***Spoilers for Season 3 Finale of Supergirl***
For as long as I’ve ever known him, J’onn J’onzz, a.k.a. The Martian Manhunter, has always been black. From Justice League, Unlimited, and even in the comics, J’onn has been portrayed as in human form being black, which wasn’t hard for me to accept after black fandom adopted Piccolo. While Supergirl has always been a back and forth for me when it comes to race, from the sidelining of James and the casting of a white actress to play a Latina character in Maggie, the one area it has always done well is in David Harewood as J’onn J’onzz.
J’onn J’onzz on Supergirl has always been delightful, but it has gotten even better this past season when they brought Carl Lumby, who was the voice of J’onn on the Justice League animated series, to play his father, M’yrnn. Through their storyline, the show has explored dealing with a parent doing through dementia, PTSD, and reconciling after years of lost time. What has been so meaningful for me, more than anything, is seeing a black father and son show such love and devotion to each other.
So often black men are told to be hard, to be tough, and often lose in sharing each other’s company because of that. J’onn and M’yrnn, while aliens, are framed as black men who share in that existence together. When I watched J’onn prepare the ceremony in which he will take his father’s memories, I couldn’t help but think of Erik and N’jobu’s reunion in the broken ancestral plane where Erik was so hardened by the world his response to his father asking “no tears for me?” was “everyone dies around here.”
J’onn has lived as a black man in the world for years, so he is no stranger to racism and bigotry, but he doesn’t harden himself. That is comforting.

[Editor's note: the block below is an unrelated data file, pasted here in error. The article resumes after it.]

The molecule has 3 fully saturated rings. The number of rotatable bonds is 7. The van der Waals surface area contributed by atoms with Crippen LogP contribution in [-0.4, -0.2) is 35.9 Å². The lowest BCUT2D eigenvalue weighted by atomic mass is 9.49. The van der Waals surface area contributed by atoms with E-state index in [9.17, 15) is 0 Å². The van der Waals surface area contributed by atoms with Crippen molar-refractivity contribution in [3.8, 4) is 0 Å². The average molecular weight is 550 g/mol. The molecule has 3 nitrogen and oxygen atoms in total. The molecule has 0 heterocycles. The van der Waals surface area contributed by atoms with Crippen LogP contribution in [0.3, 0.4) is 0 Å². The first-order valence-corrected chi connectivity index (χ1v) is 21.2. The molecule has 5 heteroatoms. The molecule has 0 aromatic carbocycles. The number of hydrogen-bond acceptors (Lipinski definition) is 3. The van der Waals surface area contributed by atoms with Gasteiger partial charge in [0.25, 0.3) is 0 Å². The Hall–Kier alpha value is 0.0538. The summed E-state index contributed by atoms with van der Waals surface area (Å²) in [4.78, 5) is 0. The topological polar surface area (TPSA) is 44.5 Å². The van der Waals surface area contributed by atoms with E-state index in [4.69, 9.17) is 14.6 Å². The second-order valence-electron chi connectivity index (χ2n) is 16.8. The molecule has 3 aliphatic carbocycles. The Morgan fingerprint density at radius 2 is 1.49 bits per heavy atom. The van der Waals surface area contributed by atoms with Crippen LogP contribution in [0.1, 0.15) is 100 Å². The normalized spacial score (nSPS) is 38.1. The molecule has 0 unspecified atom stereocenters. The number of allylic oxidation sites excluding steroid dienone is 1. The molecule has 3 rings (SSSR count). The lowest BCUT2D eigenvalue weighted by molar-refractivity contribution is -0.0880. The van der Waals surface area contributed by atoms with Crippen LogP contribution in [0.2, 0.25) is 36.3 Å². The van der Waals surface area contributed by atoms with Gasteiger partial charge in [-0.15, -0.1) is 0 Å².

Even more so was the entire premise behind the ceremony in which a martian can transfer his memories to another—in this case, his child—which keeps their family legacy and history intact from the beginning. This concept is so beautiful because it’s something I know so many people, in general, wish they could have, but I know for people of color and other marginalized ethnic groups who have few ties their ancestral homeland something like that would be so precious. To know your family and your people in a full way is something many people miss out on.
Watching J’onn see the first of his people (a woman) receive the scared Martian scrolls from the Martian god made me emotional because while it is a comic book show, it perfectly illustrated something we all want: to know where we come from. It is especially emotional for me for two reasons: because Carl Lumbly is my Martian Manhunter and Lumbly, like me, is a first-generation American with Jamaican parents (in my case one Jamaican parent).
There is still something revolutionary about a black father and son, loving each other, not being afraid to say the word love and to be able to share their history on to the next. Supergirl may not have known or intended that sweet father/son storyline to mean to much, but it did and I love it. Not to mention it is a testament to David Harewood and Carl Lumbly for pulling it off so masterfully. I haven’t cried that much since William and Randall on This is Us.
(image: The CW)
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